SBFSEM (Denk & Horstmann, 2004) is also a serial section method. However, in this technique the diamond knife is located inside the SEM. The surface of a resin block, containing a specimen such as cells or a tissue, is imaged using backscattered electrons. The block is raised and the diamond knife removes a slice from the surface before another image is captured (Fig. 4). In this way, data can be captured across thousands of slices. There is no physical handling of sections; therefore section specific artefacts such as wrinkling and compression are eliminated.  Alignment and registration of images is often easier than with array tomography. The minimum possible slice size is currently around 15nm, although between 30-100 nm is more common(Peddie & Collinson, 2014), which limits the z resolution that can be achieved in the data. The total volume that can be imaged is far less than with array tomography. This is due to a limit in specimen stage movement. For example, the Gatan 3view system has a maximum data volume of 600 x 600 x 600 µm before the sample has to be repositioned. SBFSEM is a destructive technique and it is not possible to revisit sections at a later date.

Focused Ion Beam Scanning Electron Microscopy (FIBSEM)

FIBSEM (Heymann, 2006) uses a beam of ions to ablate the specimen, creating a trench with a milled flat surface on one side. The electron beam is used to generate an image of the flat surface (Fig. 4). The ion beam is used to mill away a small layer of the surface and another image is captured. This is repeated thousands of times. FIBSEM is a destructive technique and sections cannot be revisited but multiple trenches can be made within the same sample. The field of view is typically smaller than with array tomography and SBFSEM due to limitations in milling time. However, the z axis resolution is far higher than with the other techniques mentioned. Slices of 3-5nm are possible, resulting in isotropic voxels in the final dataset (3D pixels that have the same dimension on all axes).

3D Data

Array tomography, SBFSEM and FIBSEM all produce 3D datasets of the interior and exterior of cells and tissues. Once images have been collected they are aligned and data is reconstructed into a 3D volume (Fig. 5). From this data, individual structures can be isolated (segmented) and qualitative and quantitative information obtained about the specimen. Data processing and analysis can be extremely time consuming   (Peddie & Collinson, 2014, Borrett & Hughes, 2016) and requires computers with a lot of processing power but it is worth It for the detailed 3D information that can be obtained.

Figure 5
Figure 5 shows data generated using serial block face SEM, but this procedure is also applicable for array tomography and focused ion beam SEM. The series of images is first stacked, aligned and calibrated for the correct section/slice thickness. The 3D data stack can then be examined and subsequent processing such as filters and adjusting the brightness and contrast can be applied. The final step is to extract regions of interest using segmentation, where automated or manual selection of structures such as organelles can be made across many slices to produce a 3D volume. The 3D volume shown is of liver tissue and red blood cells have been segmented out of the data (orange structures on the right).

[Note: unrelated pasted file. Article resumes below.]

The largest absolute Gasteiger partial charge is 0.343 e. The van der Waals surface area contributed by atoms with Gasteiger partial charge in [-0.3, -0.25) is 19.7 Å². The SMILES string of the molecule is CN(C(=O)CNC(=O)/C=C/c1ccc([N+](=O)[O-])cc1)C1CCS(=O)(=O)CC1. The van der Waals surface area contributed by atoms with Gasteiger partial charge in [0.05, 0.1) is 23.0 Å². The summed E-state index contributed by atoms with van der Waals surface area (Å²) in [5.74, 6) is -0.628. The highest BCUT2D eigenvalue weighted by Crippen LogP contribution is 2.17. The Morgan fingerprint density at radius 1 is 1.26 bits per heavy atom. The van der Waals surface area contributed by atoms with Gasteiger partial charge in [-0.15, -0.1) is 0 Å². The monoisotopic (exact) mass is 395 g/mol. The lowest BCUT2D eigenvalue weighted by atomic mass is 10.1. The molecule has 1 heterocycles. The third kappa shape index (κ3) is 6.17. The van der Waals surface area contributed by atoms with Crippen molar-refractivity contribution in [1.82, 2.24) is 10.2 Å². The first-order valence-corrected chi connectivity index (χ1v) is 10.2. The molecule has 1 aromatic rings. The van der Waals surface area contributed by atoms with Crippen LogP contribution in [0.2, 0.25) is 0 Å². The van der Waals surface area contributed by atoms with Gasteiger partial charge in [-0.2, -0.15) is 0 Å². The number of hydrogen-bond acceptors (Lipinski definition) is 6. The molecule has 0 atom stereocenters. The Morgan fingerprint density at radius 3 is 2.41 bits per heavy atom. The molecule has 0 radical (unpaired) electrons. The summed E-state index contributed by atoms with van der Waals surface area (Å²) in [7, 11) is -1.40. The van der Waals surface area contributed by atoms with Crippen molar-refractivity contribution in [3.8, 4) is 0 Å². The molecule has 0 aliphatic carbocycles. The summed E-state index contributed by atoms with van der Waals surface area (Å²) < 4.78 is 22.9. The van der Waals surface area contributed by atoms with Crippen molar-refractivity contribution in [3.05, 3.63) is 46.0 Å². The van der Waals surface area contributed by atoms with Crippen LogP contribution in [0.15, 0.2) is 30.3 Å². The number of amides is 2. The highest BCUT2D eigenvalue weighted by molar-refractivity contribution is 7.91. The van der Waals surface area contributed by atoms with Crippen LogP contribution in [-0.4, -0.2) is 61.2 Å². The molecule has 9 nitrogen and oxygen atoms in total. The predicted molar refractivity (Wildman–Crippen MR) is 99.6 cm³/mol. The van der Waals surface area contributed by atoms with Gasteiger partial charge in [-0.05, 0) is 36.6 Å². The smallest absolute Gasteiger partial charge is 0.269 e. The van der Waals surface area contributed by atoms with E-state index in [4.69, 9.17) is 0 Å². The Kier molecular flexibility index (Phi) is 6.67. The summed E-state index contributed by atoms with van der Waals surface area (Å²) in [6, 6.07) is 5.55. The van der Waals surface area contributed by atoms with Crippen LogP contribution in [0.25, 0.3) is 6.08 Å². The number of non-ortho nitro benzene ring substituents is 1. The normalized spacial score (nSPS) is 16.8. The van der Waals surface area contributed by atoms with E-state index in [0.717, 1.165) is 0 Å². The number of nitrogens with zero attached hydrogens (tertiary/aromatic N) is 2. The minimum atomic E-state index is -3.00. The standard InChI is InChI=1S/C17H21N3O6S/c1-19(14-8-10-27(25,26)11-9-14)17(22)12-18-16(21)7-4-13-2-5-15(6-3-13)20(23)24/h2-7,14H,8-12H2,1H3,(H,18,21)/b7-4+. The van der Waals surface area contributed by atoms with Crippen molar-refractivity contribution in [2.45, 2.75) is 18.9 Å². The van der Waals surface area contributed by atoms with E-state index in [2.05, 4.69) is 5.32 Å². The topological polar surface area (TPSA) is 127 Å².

1. Borrett, S. & Hughes, L. (2016) Reporting methods for processing and analysis of data from serial block face scanning electron microscopy. Journal of microscopy, 263:3–9.
    2. Denk, W. & Horstmann, H. (2004) Serial block-face scanning electron microscopy to reconstruct three-dimensional tissue nanostructure. PLoS biology, 2:e329.
    3. Heymann, J. A. H., M. Gestmann, I. Giannuzzi, L.A. Lich, B. Subramaniam, S (2006) Site-specific 3D imaging of cells andtissues with a dual beam microscope. . Journal of structural biology, 155:63–73.
    4. Hughes, L. C., Archer, C. W. & ap Gwynn, I. (2005) The ultrastructure of mouse articular cartilage: collagen orientation and implications for tissue functionality. A polarised light and scanning electron microscope study and review. European cells & materials, 9:68–84.
    5. Micheva, K. D. & Smith, S. J. (2007) Array tomography: a new tool for imaging the molecular architecture and ultrastructure of neural circuits. Neuron, 55:25–36.
    6. Peddie, C. J. & Collinson, L. M. (2014) Exploring the third dimension: volume electron microscopy comes of age. Micron, 61:9–19.

Further Resources